The Jacobites took the remaining Government men prisoner in the Achnacarry Inn as Donald Cameron of Lochiel arrived to take charge. Captain Scott was taken to Lochiels house where reports suggest he was treated more like a guest than an enemy. The men were later marched to Glenfinnan to meet Prince Charles himself and he made the decision to pardon the prisoners of their actions. Some say the Jacobites did not lose a single man in the skirmish whilst the Government lost at least two men with several more injured. It is believed that the Government recruits were new soldiers from Ireland who perhaps were not used to the Highland terrain and were unprepared to face the local Jacobites.

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Remaining pillars of the original Highbridge

 

The skirmish however, marked the first land-based action between Government and Jacobite forces and began to set the ’45 Rising into motion. The High Bridge itself, which cost £1,087 when it was built in 1736, was superseded by a newer bridge in 1819 and now only the pillars remain of the original bridge. In 1994 the 1745 Association erected a cairn near the south side of the bridge at Highbridge to commemorate the first action of the ’45 which can still be seen today.

We hope you enjoyed this little insight into the first action of the ’45 and as always please like, tweet, share, comment and keep discovering.

All the best, K & D

Weapons of the ’45

One of the things that people seem to really enjoy discovering more about here at Culloden is the weapons. Mainly, I think because you get to handle replica weapons. So, we thought we’d attempt a short post on the most common weapons used in the ’45.

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Some 18th Century weapons

Firstly, the broadsword. Basket-hilted swords would have been in use in Scotland from about the mid 16th century. The design came first from Scandinavian and German sword makers before making it across to England and Scotland. Throughout the 17th Century ribbon baskets were being made in large quantities and as we reached the 18th Century and the main Jacobite risings the Highland basket was an intricate piece. The broadsword was an essential weapon for the Jacobties with broadsword in one hand and targe in the other. They were ideal for the favoured tactic of the Highland Charge with sweeping deadly motions and a heavy pommel weight at the base to deal with enemies close at hand.

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Close up of the basket of a replica broadsword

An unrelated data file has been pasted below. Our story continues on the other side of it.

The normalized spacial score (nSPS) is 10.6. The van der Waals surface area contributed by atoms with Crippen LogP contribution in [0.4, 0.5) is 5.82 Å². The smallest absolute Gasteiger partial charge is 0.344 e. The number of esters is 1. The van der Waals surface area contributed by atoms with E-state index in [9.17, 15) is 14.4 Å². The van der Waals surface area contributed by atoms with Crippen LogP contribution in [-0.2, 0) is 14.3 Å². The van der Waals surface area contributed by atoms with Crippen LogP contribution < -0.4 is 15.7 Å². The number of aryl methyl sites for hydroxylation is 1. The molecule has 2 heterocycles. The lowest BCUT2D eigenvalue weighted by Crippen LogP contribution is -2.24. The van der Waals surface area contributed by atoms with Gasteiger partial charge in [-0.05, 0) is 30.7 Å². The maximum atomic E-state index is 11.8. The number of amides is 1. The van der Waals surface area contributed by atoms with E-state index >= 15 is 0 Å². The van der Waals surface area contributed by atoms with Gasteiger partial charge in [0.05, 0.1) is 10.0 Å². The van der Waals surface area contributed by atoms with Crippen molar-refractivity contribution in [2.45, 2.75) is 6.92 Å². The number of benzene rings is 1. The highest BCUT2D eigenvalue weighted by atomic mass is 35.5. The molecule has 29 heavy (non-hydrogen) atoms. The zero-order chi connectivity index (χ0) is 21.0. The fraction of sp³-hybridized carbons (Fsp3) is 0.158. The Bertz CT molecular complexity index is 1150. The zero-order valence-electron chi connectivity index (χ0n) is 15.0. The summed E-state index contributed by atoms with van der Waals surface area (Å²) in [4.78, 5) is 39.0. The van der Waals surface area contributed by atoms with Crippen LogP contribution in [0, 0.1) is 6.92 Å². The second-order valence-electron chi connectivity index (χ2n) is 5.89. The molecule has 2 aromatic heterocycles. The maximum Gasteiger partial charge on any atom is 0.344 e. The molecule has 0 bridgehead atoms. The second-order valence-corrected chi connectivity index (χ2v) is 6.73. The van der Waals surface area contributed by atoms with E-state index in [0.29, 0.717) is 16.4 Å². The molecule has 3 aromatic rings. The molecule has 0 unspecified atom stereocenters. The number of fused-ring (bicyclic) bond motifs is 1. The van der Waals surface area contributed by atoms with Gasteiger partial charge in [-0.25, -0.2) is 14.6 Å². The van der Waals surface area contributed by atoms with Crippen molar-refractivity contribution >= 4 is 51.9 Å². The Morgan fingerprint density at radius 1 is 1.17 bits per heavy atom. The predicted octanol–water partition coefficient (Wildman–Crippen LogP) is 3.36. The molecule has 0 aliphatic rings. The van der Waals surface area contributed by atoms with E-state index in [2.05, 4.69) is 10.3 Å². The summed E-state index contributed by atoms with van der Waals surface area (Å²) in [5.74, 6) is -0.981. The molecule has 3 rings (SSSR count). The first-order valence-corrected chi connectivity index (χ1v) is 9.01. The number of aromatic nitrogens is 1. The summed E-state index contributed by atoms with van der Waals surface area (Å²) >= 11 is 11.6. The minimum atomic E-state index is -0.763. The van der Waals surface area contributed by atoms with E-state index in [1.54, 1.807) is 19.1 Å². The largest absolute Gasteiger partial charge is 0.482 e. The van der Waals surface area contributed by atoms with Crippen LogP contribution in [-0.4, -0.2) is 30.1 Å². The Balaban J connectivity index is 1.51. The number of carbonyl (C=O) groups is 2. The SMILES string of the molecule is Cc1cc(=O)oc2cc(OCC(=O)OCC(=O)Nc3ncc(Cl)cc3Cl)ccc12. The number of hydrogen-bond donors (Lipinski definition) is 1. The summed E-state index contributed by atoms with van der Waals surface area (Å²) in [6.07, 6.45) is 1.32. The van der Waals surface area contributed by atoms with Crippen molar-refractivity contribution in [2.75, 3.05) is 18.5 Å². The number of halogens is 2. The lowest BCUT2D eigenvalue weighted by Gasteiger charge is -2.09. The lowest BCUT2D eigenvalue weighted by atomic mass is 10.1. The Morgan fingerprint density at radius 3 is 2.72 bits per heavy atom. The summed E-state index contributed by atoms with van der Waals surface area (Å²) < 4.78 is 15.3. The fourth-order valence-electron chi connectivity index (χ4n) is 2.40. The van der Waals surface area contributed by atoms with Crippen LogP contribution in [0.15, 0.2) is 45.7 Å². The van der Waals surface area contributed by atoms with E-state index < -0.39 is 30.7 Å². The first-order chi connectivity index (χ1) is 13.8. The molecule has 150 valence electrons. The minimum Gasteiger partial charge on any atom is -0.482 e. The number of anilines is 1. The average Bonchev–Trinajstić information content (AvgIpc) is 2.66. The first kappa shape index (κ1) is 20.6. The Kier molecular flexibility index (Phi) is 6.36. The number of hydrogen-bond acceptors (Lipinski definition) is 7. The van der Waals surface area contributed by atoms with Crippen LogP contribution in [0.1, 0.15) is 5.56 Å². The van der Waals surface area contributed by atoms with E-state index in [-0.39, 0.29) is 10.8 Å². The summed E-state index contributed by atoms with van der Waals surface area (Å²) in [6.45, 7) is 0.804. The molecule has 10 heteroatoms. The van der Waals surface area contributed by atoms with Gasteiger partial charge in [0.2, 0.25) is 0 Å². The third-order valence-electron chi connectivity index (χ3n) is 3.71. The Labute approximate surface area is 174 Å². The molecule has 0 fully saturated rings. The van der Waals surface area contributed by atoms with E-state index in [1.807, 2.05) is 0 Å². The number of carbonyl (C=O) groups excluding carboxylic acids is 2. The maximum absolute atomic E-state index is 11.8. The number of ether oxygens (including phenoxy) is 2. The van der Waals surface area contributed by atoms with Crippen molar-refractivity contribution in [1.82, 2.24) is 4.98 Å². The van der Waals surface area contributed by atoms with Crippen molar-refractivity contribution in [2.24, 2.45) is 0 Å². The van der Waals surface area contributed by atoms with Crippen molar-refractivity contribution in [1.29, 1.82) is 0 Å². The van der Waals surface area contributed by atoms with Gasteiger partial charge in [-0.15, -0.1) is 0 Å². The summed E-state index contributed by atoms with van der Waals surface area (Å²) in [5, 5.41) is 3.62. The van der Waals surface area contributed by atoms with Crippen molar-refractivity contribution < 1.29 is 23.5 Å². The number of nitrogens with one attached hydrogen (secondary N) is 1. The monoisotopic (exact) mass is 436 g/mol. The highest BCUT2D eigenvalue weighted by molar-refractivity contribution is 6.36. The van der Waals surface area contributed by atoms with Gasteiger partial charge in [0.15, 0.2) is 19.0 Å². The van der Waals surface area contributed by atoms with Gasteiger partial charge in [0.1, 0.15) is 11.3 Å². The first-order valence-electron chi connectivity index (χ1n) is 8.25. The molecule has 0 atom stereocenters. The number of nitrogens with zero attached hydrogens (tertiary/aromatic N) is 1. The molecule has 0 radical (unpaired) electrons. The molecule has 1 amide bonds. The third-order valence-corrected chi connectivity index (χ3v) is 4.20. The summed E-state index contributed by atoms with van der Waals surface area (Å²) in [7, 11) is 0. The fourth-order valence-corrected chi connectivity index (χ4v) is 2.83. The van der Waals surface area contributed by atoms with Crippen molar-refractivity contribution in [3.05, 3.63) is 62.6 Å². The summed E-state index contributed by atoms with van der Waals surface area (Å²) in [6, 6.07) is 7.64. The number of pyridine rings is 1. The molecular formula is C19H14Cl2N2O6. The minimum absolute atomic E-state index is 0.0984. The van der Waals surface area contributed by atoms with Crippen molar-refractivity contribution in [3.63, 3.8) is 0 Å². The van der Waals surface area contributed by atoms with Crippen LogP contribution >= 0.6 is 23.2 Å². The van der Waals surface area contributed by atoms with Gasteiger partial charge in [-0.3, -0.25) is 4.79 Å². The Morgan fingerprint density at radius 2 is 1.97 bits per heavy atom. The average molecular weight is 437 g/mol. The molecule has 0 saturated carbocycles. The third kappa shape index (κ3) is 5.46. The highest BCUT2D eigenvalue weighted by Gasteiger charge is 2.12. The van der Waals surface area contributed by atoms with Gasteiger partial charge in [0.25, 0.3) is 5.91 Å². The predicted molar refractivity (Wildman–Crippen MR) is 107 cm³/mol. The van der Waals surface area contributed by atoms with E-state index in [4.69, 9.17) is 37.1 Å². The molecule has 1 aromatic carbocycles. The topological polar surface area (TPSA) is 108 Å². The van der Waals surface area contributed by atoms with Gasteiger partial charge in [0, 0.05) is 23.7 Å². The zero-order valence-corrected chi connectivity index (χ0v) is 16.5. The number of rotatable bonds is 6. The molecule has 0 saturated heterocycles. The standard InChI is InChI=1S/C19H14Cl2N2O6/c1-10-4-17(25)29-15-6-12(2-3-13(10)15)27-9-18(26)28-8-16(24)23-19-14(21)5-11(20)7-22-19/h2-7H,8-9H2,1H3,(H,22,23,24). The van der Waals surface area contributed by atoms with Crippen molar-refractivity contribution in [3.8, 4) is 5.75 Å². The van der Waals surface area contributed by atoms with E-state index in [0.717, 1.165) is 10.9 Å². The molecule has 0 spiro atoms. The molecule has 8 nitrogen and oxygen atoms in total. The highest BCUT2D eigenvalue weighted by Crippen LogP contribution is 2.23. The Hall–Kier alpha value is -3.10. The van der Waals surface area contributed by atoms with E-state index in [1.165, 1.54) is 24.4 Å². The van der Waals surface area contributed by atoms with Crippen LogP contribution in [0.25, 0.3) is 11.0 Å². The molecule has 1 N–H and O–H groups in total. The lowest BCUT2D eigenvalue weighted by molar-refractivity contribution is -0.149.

Since we have already mentioned the targe it’s only fair it should be next on the list.

The targe or ‘shield’ was traditionally round from 19 to 21 inches in diameter and made from two layers of wood positioned together with the grains at right angles. Often they were made of fir but most light woods would do the job. Targes were often decorated across the front with a central boss of brass, from which a spike could be screwed in, and this was surrounded by geometric patterns in the leather and studs of brass.

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Scottish Targe or Shield

With the broadsword and targe you may think there would be no room for any other weapons but often the Jacobites would carry a dirk as well. This stabbing knife, sometimes up to 50cms long would be held behind the targe largely hidden from sight and would be ideal for close quarter fighting. The Highland dirk was usually distinguished from other similar weapons of the time by its long triangular and single edged blade and by its handle which was traditionally cylindrical with no guard. It would be shouldered at the junction of the blade, the grip swellin gin the middle and the pommel circular and flat topped.

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Typical 18th Century Style Dirk

Similar to the dirk was the Sghian Dubh. This was a smaller knife only four to six inches in length that was often hidden in a small holster up a sleeve. It would have been used when no other weapon was available and it is believed it was more common in the late 18th Century following the ban of weapons of Scotland. Dubh is Gaelic for black and traditionally the handle and scabbard of the sghian dubh were made from dark coloured woods and leather to keep it out of clear sight.

When the Act of Proscription was lifted the sghian dubh came out of hiding and was then worn mainly in the stocking. In the 19th century when the wearing of the sghian dubh became less functional and more fashionable the hilt would often been made from stag horn or ebony and even decorated with jewels.